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Psychosomatics. 1999 May-Jun;40(3):233-8.

A psychiatric study of nonorganic chronic headache patients.

Author information

1
Institute of Psychiatry, Faculty of Medicine, Ain Shams University, Cairo, Egypt. aokasha@internetegypt.com

Abstract

Nonorganic chronic headache is a common, challenging presentation in clinical practice. The aim of this study was to investigate the frequency of associated psychiatric psychopathology, personality disorders, or traits. In addition, the study attempted to investigate possible relationships of nonorganic chronic headache with alexithymia, locus of control, and pain perception. Psychiatric pathology, personality traits, and pain profiles were examined in 100 randomized patients with chronic headache lacking an obvious organic basis, and they were compared with 100 subjects, 50 with headache of a known organic cause and 50 seemingly healthy persons, by using structured clinical interviews. Somatoform pain disorder was diagnosed in 43% of the nonorganic and 20% of the organic headache group. Nine percent of the former group had major depression, 16% had dysthymia, and 8% had both. In the organic group, 56% had no psychiatric disorder and 20% had somatoform pain disorder. Seventy-seven percent of the patients in the nonorganic pain group had personality disorders, mostly of the mixed and multiple types, compared with 24% of the organic headache patients. The study sample was more alexithymic than the other groups (in 65% of subjects) and had a culturally influenced locus of control and a pain profile characterized by dramatization, vagueness, lower pain threshold, and lower pain tolerance. The nonorganic chronic headache patients showed a high prevalence of somatoform, depressive, and other forms of psychiatric disorders. The high frequency of personality disorders, mostly the mixed and multiple types, the high alexithymic pattern, and low pain threshold and tolerance in the study group should be taken into consideration in the evaluation and management of nonorganic headache patients.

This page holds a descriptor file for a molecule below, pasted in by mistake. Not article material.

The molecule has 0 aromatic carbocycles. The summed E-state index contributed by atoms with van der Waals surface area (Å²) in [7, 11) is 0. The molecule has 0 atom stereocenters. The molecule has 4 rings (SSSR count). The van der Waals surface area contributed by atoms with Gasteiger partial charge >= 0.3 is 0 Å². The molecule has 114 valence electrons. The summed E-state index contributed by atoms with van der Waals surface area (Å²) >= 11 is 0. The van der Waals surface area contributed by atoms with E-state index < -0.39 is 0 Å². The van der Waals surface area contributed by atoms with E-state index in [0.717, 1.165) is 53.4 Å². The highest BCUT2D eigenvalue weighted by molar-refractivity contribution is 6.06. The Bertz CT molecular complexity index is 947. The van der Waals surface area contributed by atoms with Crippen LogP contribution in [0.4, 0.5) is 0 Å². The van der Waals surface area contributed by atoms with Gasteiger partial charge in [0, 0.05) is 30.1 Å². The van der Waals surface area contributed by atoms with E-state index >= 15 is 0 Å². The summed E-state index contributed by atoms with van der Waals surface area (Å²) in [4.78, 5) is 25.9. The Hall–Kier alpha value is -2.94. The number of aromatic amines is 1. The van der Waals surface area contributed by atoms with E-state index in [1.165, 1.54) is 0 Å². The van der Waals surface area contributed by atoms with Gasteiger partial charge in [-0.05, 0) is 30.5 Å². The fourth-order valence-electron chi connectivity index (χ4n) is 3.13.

PMID:
10341536
DOI:
10.1016/S0033-3182(99)71240-5
[Indexed for MEDLINE]
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